Targeting the Hedgehog pathway could be used in the treatment of neurodegenerative diseases

Aberrant activation of the Hedgehog (Hh) pathway has been associated with numerous malignancies including basal cell carcinoma, medulloblastoma, and pancreatic cancer. Several reports also suggest that positive regulators of the Hh pathway could be used in the treatment of neurodegenerative diseases.

Chemical Diversity has been working in collaboration with Dr. James Chen of Stanford University, on the design and evaluation of compound libraries for Hh pathway screens. Previous efforts to identify Hh pathway regulators have resulted in numerous inhibitors of the signaling protein Smoothened, a 7-TM component of the pathway. In order to identify other "druggable" targets within the pathway, we have focused our efforts on the discovery of mechanistically distinct antagonists using an NIH-3T3 cell-based assay. We have now screened an initial set of 3,000 compounds that broadly sample chemical diversity space and found several potential antagonists. Secondary screens to confirm these 'hits' and epistatically link them to known Hh pathway components are ongoing, and these studies will guide the assembly of second-generation libraries for lead optimization. Particular attention has been paid to i) IP potential, ii) synthetic feasibility, iii) drug-like potential and iv) activity profile of the identified templates.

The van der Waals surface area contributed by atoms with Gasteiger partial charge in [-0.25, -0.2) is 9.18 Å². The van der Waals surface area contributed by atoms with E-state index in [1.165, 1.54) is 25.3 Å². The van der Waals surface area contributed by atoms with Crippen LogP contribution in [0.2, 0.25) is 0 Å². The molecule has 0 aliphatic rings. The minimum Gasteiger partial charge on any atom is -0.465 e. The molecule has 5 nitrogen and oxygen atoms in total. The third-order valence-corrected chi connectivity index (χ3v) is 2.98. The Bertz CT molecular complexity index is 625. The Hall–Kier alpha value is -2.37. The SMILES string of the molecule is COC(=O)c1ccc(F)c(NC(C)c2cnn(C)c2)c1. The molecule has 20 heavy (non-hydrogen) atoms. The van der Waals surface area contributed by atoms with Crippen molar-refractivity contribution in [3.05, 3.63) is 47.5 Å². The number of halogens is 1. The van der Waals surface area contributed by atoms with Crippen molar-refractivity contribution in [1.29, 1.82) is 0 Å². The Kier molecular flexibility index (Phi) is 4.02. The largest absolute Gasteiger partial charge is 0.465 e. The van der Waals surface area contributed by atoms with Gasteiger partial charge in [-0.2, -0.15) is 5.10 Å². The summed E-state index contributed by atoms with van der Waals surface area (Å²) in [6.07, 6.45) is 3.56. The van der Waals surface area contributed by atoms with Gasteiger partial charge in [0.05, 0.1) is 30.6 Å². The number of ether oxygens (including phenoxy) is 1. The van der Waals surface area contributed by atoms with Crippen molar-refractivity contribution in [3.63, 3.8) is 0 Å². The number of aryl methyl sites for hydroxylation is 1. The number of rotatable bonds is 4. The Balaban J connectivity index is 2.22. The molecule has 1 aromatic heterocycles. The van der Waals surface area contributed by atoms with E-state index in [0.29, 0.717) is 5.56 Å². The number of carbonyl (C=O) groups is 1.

This ongoing collaboration have produced very promising results that will enable Chemical Diversity to design new systems of functional libraries for efficient screening in multiple bioassay formats. This collaboration is a beautiful example of synergy between excellent biological and medicinal chemistry expertise of the Stanford and Chemical Diversity teams.

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